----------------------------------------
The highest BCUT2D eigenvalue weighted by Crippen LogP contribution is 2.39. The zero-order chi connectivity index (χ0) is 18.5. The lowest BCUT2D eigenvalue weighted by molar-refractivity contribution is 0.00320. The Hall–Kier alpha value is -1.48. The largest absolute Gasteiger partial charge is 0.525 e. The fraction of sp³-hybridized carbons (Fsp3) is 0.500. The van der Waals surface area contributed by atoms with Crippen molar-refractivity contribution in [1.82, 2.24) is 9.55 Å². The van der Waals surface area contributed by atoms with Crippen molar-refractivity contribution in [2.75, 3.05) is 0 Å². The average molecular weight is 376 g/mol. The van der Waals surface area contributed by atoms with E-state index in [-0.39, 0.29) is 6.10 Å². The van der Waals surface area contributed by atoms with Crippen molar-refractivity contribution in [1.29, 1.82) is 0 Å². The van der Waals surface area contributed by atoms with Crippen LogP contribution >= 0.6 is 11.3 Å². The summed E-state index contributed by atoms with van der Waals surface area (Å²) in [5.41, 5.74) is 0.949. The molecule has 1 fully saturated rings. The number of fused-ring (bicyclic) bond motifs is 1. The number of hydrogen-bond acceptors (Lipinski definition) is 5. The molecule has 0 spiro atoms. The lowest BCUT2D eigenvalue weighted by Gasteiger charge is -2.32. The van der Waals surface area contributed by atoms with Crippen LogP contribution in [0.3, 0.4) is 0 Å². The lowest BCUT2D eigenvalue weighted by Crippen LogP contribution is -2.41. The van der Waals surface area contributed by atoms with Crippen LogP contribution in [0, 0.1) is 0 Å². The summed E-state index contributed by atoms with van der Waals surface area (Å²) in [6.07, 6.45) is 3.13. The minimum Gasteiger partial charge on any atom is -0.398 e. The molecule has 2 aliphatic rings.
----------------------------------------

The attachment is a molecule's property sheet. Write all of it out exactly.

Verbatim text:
The highest BCUT2D eigenvalue weighted by Crippen LogP contribution is 2.39. The zero-order chi connectivity index (χ0) is 18.5. The lowest BCUT2D eigenvalue weighted by molar-refractivity contribution is 0.00320. The Hall–Kier alpha value is -1.48. The largest absolute Gasteiger partial charge is 0.525 e. The fraction of sp³-hybridized carbons (Fsp3) is 0.500. The van der Waals surface area contributed by atoms with Crippen molar-refractivity contribution in [1.82, 2.24) is 9.55 Å². The van der Waals surface area contributed by atoms with Crippen molar-refractivity contribution in [2.75, 3.05) is 0 Å². The average molecular weight is 376 g/mol. The van der Waals surface area contributed by atoms with E-state index in [-0.39, 0.29) is 6.10 Å². The van der Waals surface area contributed by atoms with Crippen molar-refractivity contribution in [1.29, 1.82) is 0 Å². The van der Waals surface area contributed by atoms with Crippen LogP contribution >= 0.6 is 11.3 Å². The summed E-state index contributed by atoms with van der Waals surface area (Å²) in [5.41, 5.74) is 0.949. The molecule has 1 fully saturated rings. The number of fused-ring (bicyclic) bond motifs is 1. The number of hydrogen-bond acceptors (Lipinski definition) is 5. The molecule has 0 spiro atoms. The lowest BCUT2D eigenvalue weighted by Gasteiger charge is -2.32. The van der Waals surface area contributed by atoms with Crippen LogP contribution in [0.3, 0.4) is 0 Å². The lowest BCUT2D eigenvalue weighted by Crippen LogP contribution is -2.41. The van der Waals surface area contributed by atoms with Crippen LogP contribution in [0, 0.1) is 0 Å². The summed E-state index contributed by atoms with van der Waals surface area (Å²) in [6.07, 6.45) is 3.13. The minimum Gasteiger partial charge on any atom is -0.398 e. The molecule has 2 aliphatic rings.